The state Board of Regents last week approved the merging of Polytechnic University in Downtown Brooklyn and New York University to become Polytechnic Institute of New York University.
The effective date is July 1, 2008.
The partnership will allow NYU to kick-start their dormant school of engineering and technology, which was disbanded in 1973.
On the other end, Polytechnic will now be able to utilize NYU’s clout as a major American college to help increase their presence in both Brooklyn and in higher education circles.
While both schools were established well over 100 years ago – NYU in 1831 and Polytechnic in 1853 — NYU has an enrollment of 50,917 while Polytechnic has about 3,000 students.
“The students, faculty and administration are very excited about the new opportunities this dynamic partnership will provide,” said Polytechnic President Jerry Hultin.
“This perfect fit between two great universities will preserve and enhance Polytechnic’s commitment to top-tier technology education and research, contribute to the economic vitality of New York City and the nation and to our students’ ability to compete in the 21st century global economy,” he added.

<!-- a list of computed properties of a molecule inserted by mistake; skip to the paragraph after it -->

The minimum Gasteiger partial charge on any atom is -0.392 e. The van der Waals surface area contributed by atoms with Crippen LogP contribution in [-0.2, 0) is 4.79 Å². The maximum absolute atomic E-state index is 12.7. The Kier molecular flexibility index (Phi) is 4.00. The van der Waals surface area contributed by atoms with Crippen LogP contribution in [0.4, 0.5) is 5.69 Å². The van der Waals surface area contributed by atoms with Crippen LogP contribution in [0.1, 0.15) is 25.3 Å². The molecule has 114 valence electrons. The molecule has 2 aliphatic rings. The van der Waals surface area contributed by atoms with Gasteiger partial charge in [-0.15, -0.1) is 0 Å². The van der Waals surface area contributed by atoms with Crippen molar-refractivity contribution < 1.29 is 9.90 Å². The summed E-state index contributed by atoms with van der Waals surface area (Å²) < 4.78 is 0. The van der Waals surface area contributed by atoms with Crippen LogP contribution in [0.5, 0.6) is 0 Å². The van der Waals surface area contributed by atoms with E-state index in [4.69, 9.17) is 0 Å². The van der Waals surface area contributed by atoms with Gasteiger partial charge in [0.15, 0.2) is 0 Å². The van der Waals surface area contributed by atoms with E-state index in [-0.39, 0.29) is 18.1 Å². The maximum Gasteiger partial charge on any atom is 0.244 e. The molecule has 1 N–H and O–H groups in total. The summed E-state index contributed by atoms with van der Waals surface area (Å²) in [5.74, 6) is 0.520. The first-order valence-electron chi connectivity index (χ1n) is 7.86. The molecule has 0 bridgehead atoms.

The state’s approval came after some of Polytechnic’s Board of Trustees and alumni alleged that the university had not adequately examined all the alternatives to the merger and had not negotiated a strong enough deal.
Thus the state began looking at the affiliation.
In a previous Courier-Life Publications story, Hultin said the merger isn’t a matter of one school buying or taking over the other as they are both non-profit institutions.
Polytechnic will continue to have its main campus in Brooklyn and the school fully expects NYU to look for opportunities to expand their campus in the nearby buildings in MetroTech, said Hultin.
Downtown Brooklyn Partnership President Joe Chan, an undergraduate and graduate alumnus of NYU, said in previous Courier-Life Publications stories that the prospect of the two schools merging or entering into partnership is tremendously exciting for Brooklyn.
Having an NYU presence in Downtown Brooklyn will add to the neighborhood’s growing reputation as a city-type college town similar to places like Cambridge, Massachusetts, said Chan.
Chan said there is currently an aggregate student population of about 35,000 at seven schools of higher learning in the Downtown Brooklyn area, said Chan.
The schools include Polytechnic, St Francis College, Brooklyn Law School, the Brooklyn campus of Long Island University, the New York City College of Technology, St. Joseph’s, and Pratt Institute.
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